Keep in mind that this effort came against Buffalo's first-team defense, a tough, shut-down unit that was second only to the Jets last year in Defensive Passer Rating and second only to the Packers with 28 picks. So, overall, we got a promising first look from McNabb and the Washington offense.
Philadelphia: crank up the QB controversy
The Eagles eked out a 28-27 win over the Jaguars, and Kolb led the offense for the first three series.
He performed well, leading two field goal drives and exiting with his team holding a 6-0 lead at the end of the first quarter. He completed 6 of 11 passes for 95 yards (a great 8.64 YPA), 0 TD, 0 INT and a mediocre 83.5 passer rating.
His solid but uninspiring effort was also overshadowed by a typically exciting performance from Michael Vick, who played the second and third quarters and completed 11 of 17 passes for 119 yards. He threw a pick, but also added 50 yards on the ground, highlighted by a 10-yard TD run.  
So the first round of evidence quickly raised the specter of a QB controversy – always a detriment to a smooth-sailing ship. At least at this point, there's no reason to believe that Kolb will match the caliber of quarterback of the player he replaced. Meanwhile, one of the most exciting players in football is waiting in the wings. So this controversy will only grow.
Oakland: another punchless season ahead
The good news is that the Raiders pounded out a 17-9 win over Tony Romo and the Cowboys and that the defense impressed throughout.
The bad news for the quarterbacking situation is that Campbell was largely ineffective during his six series (the entire first half).
He completed 7 of 13 passes for 49 yards (a meager 3.77 YPA), 0 TD, 0 INT and a 62.7 passer rating. Oakland failed to score a single point with Campbell at the helm.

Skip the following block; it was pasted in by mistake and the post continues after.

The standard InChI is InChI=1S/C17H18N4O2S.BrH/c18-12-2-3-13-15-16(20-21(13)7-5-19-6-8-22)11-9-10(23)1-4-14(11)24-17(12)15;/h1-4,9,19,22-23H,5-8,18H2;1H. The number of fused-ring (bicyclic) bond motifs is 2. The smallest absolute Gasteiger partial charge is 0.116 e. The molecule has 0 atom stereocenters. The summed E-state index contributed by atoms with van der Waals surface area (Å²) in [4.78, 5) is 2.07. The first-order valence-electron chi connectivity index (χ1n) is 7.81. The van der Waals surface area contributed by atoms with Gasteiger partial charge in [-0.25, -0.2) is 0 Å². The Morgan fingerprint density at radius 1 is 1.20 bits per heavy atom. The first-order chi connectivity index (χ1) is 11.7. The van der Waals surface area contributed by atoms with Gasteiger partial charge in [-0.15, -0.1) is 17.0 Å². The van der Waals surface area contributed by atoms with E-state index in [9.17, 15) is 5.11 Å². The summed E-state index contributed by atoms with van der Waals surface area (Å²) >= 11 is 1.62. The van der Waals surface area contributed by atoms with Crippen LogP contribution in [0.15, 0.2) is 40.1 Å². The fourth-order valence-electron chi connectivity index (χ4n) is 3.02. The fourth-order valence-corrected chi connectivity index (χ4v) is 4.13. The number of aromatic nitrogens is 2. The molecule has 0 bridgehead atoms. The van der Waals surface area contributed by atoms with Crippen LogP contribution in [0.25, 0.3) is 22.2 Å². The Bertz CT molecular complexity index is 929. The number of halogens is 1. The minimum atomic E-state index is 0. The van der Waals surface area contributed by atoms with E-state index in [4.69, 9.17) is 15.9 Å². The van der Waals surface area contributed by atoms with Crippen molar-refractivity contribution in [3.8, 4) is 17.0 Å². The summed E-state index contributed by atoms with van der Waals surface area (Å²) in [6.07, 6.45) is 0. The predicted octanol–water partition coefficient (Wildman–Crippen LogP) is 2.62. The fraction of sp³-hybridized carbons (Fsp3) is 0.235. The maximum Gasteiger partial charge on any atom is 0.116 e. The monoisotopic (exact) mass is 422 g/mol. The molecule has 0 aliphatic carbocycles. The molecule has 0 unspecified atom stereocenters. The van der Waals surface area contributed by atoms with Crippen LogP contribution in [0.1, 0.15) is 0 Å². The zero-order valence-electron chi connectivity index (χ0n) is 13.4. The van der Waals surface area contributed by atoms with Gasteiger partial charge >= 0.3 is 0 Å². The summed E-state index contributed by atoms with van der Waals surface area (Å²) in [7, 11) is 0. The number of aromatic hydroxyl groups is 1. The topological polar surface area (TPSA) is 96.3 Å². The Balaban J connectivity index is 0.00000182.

You know it's a sign of trouble when Kyle Boller was your most effective quarterback (12 of 21, 148 yards, 1 TD, 0 INT). Boller sparked Oakland's 17-point fourth-quarter burst with a 4-yard scoring toss to receiver Nick Miller.
But their combined average of 5.79 YPA felt awfully similar to the anemic, ineffective averages Oakland's quarterbacks have produced pretty much every year since 2003. Last year, the Raiders averaged 4.80 Passing Yards Per Attempt, using our adjusted formula that measures the impact of sacks. Only the Rams and Browns were worse.
So the early evidence is that we can anticipate yet another disappointing season of offense in Oakland, a team that has cast its offensive lot with a disappointing former No. 1 draft pick; and if that fails, with an even more disappointing former No. 1 draft pick.
Must be something in the Bay Area water. Remember, the 49ers are in the same exact situation as the Raiders. They're hoping that either Alex Smith or David Carr, both former overall No. 1 picks, can live up to the expectations NFL talent evaluators had of them back in hopeful Aprils that seem so long ago.
We get our first look on that looming disaster on Sunday, when the 49ers visit the Colts.